Hope, wrote Emily Dickinson, is the thing with feathers. To which we would add glitter, glue, googly eyes and the whole arts and crafts drawer. We asked early childhood leaders and friends about their hopes for 2023. Here are their responses.
“My hope for 2023 is to bring all the deep reflection and insights from the pandemic forward into living a life that is more intentional, and appreciating all that we can do now that we couldn’t do during the pandemic.”
“There are certainly tremendous challenges confronting the field of education these days, but I believe that the pressure of these issues is pushing all of us toward increased collaboration. This is the only path forward—and I am profoundly hopeful because it is happening. Using all of First Book’s educator-driven models, we’re able to advocate for and deliver the critical books and resources that educators need to do their jobs and further equal access to quality education.”
“I am hopeful for a continued acknowledgement of the value of the early education workforce that results in their increased wages and benefits. I am also hopeful for sustained investments in the early education workforce that go beyond the important, but limited, short-term wage increases some have experienced since the start of the pandemic.”
“2023 is a year for two ‘must-dos’ in the early learning arena. Must-do #1 is to make sure that investing in quality child care, preschool, family leave and preventive health re-surface as top priorities for policymakers. The U.S. has fallen down on these commitments compared to all of our economic competitors. Must-do #2 is to accelerate innovation in the field, especially around the use of tech and media that can now effectively connect and enhance learning at home, in communities and schools.”
“I have two hopes for 2023: one, that young children get the support and skills they need to thrive in school, and two, that we can better support and elevate early childhood educators so they feel valued and rewarded for the incredible work they do.”
—Megan McClelland, Hallie Ford Director for the Center for Healthy Children and Families, Oregon State University (coming soon to Early Learning Nation, a look at the new The Early Learning System Initiative)
“There is a growing awareness that attainable property ownership (or lack thereof) affects community stability and growth—and that children see and feel these factors. After hearing my recent interview on NPR’s Marketplace, Sen. Jeff Merkley (OR) recently introduced legislation meant to restrict the number of homes that corporations can own. It’s not going to solve the issue of predatory speculation, but it’s a step in the right direction, and it gives me hope when people in positions of power listen, learn and act.”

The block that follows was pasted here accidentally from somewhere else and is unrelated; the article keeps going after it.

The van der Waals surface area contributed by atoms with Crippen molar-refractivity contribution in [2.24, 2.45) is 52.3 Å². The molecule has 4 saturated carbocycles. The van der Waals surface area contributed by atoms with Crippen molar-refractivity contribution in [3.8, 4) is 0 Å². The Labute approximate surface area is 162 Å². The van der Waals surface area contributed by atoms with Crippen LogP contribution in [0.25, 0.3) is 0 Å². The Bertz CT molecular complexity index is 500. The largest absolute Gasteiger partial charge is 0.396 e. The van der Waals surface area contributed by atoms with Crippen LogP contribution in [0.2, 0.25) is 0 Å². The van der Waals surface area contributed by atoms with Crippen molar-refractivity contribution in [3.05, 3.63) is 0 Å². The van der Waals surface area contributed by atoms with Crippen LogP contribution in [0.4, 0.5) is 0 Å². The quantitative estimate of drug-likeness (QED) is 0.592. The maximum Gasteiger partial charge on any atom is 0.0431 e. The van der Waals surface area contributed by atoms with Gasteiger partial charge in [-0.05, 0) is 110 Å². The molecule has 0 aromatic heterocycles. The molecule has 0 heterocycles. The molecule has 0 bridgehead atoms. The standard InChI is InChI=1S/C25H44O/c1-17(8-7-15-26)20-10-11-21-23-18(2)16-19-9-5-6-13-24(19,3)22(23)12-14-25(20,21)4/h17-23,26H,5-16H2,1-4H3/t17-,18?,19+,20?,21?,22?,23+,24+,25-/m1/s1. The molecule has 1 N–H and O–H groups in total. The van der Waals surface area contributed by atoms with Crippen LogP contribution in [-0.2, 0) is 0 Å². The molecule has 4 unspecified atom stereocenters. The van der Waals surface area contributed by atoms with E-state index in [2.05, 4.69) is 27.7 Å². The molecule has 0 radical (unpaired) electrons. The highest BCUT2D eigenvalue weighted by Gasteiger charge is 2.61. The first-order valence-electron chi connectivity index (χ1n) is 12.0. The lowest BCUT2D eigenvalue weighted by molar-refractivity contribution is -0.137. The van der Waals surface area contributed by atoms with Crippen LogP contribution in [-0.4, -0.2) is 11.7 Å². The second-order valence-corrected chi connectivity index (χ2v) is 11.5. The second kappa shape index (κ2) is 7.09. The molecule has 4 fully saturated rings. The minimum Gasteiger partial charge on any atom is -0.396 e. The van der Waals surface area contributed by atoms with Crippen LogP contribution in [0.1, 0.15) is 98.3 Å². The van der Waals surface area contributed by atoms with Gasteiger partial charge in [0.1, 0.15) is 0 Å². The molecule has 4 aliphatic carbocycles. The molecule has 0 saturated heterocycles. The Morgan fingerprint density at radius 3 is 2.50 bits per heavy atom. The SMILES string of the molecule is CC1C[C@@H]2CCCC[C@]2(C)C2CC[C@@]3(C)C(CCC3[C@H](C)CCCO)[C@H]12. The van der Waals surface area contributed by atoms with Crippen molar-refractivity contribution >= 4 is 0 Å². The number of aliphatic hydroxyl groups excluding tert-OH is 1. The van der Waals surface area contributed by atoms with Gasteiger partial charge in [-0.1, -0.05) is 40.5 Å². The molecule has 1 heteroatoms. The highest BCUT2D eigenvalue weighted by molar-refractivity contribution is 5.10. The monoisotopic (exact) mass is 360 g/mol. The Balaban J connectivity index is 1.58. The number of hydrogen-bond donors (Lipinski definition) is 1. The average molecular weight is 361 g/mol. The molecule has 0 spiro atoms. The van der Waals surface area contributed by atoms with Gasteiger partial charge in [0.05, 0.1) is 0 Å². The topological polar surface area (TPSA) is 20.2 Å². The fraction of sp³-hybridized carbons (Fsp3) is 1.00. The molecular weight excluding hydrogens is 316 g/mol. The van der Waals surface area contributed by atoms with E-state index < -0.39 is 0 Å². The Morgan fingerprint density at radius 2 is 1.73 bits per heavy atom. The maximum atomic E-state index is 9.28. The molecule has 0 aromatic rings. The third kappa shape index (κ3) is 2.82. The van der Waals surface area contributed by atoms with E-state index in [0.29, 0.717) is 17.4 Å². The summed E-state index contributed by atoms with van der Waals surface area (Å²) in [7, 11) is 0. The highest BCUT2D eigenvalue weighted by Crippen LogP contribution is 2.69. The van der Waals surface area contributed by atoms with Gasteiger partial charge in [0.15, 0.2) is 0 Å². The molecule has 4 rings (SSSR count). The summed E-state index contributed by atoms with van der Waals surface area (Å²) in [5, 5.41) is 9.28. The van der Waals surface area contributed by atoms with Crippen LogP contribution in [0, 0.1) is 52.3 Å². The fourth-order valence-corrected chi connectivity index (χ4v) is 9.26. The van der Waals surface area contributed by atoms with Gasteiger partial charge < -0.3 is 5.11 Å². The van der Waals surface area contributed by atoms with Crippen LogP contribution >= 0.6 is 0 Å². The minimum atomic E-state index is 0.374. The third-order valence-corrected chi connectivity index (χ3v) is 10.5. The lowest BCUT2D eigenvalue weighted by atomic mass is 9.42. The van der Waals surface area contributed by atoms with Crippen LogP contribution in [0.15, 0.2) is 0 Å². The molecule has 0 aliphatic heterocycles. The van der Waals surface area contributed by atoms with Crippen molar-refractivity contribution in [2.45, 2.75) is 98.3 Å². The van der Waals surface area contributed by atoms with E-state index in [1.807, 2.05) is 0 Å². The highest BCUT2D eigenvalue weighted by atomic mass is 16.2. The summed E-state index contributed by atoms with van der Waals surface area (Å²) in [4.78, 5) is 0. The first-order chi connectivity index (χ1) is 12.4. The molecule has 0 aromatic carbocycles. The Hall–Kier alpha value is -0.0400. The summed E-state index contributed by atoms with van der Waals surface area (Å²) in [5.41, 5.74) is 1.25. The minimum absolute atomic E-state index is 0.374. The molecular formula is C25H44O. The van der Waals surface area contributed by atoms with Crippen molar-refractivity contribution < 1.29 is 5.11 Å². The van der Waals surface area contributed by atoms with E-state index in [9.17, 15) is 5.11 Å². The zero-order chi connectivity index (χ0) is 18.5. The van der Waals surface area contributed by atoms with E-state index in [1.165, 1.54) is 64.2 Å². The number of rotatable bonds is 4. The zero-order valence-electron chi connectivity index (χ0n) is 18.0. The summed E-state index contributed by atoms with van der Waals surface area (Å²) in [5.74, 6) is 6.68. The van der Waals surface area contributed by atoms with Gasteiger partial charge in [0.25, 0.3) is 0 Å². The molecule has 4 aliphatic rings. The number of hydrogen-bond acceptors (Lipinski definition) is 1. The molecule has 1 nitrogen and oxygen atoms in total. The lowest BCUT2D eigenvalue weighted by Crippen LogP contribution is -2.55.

“I’m always astonished how capable our young learners are when we give them challenging but achievable tasks and activities. My hope for the future is that we begin to recognize that children’s enormous potential lays outside their socio-economic status, and that we see all children as highly able to achieve beyond our expectations.”
“We must continue to prepare resources and curriculum, both inside the classroom and through media like Noggin, that will teach and reach the positive, powerful forces within little children in the early years. Who they are and what they are to become are already in there, and we must create the opportunities for that potential to develop. We must listen and learn as they learn, in order to guide and provide the best environment for physical and mental well-being. Education aids in this transformation!”
“Early childhood education has a beautifully profound impact on children’s learning, both through high-quality classrooms and media programming like Noggin Knows! My hope for 2023 is that even more children will be able to gain access toour work. But, to be successful in nurturing all kids, we need to further support the early childhood workforce, so that the number of effective educators increases. Early childhood learning builds the future of a child. Through my work in educational media, I hope to help shape the futures of millions of children’s lives!”